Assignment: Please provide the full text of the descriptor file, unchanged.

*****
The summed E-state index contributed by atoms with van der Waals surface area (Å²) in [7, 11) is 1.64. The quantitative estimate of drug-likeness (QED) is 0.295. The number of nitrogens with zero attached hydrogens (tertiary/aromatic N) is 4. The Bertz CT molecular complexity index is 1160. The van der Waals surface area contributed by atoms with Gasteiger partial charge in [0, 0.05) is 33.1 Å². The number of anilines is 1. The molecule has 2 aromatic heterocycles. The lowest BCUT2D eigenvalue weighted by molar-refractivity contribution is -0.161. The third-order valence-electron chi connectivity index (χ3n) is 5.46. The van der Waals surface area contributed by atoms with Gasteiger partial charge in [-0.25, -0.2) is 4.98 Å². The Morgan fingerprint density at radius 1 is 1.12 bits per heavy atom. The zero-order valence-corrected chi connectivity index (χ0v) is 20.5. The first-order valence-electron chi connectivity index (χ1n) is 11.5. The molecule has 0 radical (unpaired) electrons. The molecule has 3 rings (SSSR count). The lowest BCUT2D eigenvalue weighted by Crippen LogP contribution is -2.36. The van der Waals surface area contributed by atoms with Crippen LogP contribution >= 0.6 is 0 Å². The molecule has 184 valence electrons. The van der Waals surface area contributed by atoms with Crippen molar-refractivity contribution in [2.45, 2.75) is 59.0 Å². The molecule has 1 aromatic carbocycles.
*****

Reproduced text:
The summed E-state index contributed by atoms with van der Waals surface area (Å²) in [7, 11) is 1.64. The quantitative estimate of drug-likeness (QED) is 0.295. The number of nitrogens with zero attached hydrogens (tertiary/aromatic N) is 4. The Bertz CT molecular complexity index is 1160. The van der Waals surface area contributed by atoms with Gasteiger partial charge in [0, 0.05) is 33.1 Å². The number of anilines is 1. The molecule has 2 aromatic heterocycles. The lowest BCUT2D eigenvalue weighted by molar-refractivity contribution is -0.161. The third-order valence-electron chi connectivity index (χ3n) is 5.46. The van der Waals surface area contributed by atoms with Gasteiger partial charge in [-0.25, -0.2) is 4.98 Å². The Morgan fingerprint density at radius 1 is 1.12 bits per heavy atom. The zero-order valence-corrected chi connectivity index (χ0v) is 20.5. The first-order valence-electron chi connectivity index (χ1n) is 11.5. The molecule has 0 radical (unpaired) electrons. The molecule has 3 rings (SSSR count). The lowest BCUT2D eigenvalue weighted by Crippen LogP contribution is -2.36. The van der Waals surface area contributed by atoms with Crippen LogP contribution >= 0.6 is 0 Å². The molecule has 184 valence electrons. The van der Waals surface area contributed by atoms with Crippen molar-refractivity contribution in [2.45, 2.75) is 59.0 Å². The molecule has 1 aromatic carbocycles.